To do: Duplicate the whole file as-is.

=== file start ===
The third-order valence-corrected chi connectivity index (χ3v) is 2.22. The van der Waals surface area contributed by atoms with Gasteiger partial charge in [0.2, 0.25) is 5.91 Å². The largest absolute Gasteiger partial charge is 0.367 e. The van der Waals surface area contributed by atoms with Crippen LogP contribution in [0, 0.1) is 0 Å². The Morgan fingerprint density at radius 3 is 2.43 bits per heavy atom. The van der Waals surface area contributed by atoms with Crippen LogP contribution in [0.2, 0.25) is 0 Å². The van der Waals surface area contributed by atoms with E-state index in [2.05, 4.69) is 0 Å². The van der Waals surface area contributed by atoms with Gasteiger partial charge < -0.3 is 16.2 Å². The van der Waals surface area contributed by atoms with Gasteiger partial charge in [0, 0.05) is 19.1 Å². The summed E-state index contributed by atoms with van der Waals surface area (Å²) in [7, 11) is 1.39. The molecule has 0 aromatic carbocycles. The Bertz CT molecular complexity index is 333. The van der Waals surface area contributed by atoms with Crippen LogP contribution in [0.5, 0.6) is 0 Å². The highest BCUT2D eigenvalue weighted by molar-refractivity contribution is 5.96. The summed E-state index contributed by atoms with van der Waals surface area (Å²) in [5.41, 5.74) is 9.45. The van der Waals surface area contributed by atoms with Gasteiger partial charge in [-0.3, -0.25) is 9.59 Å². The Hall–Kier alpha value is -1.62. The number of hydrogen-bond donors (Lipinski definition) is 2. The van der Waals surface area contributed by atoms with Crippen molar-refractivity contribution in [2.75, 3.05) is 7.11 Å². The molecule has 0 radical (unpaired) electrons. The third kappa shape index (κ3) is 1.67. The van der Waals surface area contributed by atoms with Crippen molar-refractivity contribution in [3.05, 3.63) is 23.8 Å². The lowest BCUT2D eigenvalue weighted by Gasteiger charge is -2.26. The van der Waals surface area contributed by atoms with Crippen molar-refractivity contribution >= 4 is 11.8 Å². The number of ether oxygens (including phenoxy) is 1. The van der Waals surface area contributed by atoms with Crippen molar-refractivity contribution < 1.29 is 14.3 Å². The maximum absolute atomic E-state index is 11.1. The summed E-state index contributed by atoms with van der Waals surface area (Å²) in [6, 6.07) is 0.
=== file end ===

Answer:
The third-order valence-corrected chi connectivity index (χ3v) is 2.22. The van der Waals surface area contributed by atoms with Gasteiger partial charge in [0.2, 0.25) is 5.91 Å². The largest absolute Gasteiger partial charge is 0.367 e. The van der Waals surface area contributed by atoms with Crippen LogP contribution in [0, 0.1) is 0 Å². The Morgan fingerprint density at radius 3 is 2.43 bits per heavy atom. The van der Waals surface area contributed by atoms with Crippen LogP contribution in [0.2, 0.25) is 0 Å². The van der Waals surface area contributed by atoms with E-state index in [2.05, 4.69) is 0 Å². The van der Waals surface area contributed by atoms with Gasteiger partial charge < -0.3 is 16.2 Å². The van der Waals surface area contributed by atoms with Gasteiger partial charge in [0, 0.05) is 19.1 Å². The summed E-state index contributed by atoms with van der Waals surface area (Å²) in [7, 11) is 1.39. The molecule has 0 aromatic carbocycles. The Bertz CT molecular complexity index is 333. The van der Waals surface area contributed by atoms with Crippen LogP contribution in [0.5, 0.6) is 0 Å². The highest BCUT2D eigenvalue weighted by molar-refractivity contribution is 5.96. The summed E-state index contributed by atoms with van der Waals surface area (Å²) in [5.41, 5.74) is 9.45. The van der Waals surface area contributed by atoms with Gasteiger partial charge in [-0.3, -0.25) is 9.59 Å². The Hall–Kier alpha value is -1.62. The number of hydrogen-bond donors (Lipinski definition) is 2. The van der Waals surface area contributed by atoms with Crippen molar-refractivity contribution in [2.75, 3.05) is 7.11 Å². The molecule has 0 radical (unpaired) electrons. The third kappa shape index (κ3) is 1.67. The van der Waals surface area contributed by atoms with Crippen molar-refractivity contribution in [3.05, 3.63) is 23.8 Å². The lowest BCUT2D eigenvalue weighted by Gasteiger charge is -2.26. The van der Waals surface area contributed by atoms with Crippen molar-refractivity contribution >= 4 is 11.8 Å². The number of ether oxygens (including phenoxy) is 1. The van der Waals surface area contributed by atoms with Crippen molar-refractivity contribution < 1.29 is 14.3 Å². The maximum absolute atomic E-state index is 11.1. The summed E-state index contributed by atoms with van der Waals surface area (Å²) in [6, 6.07) is 0.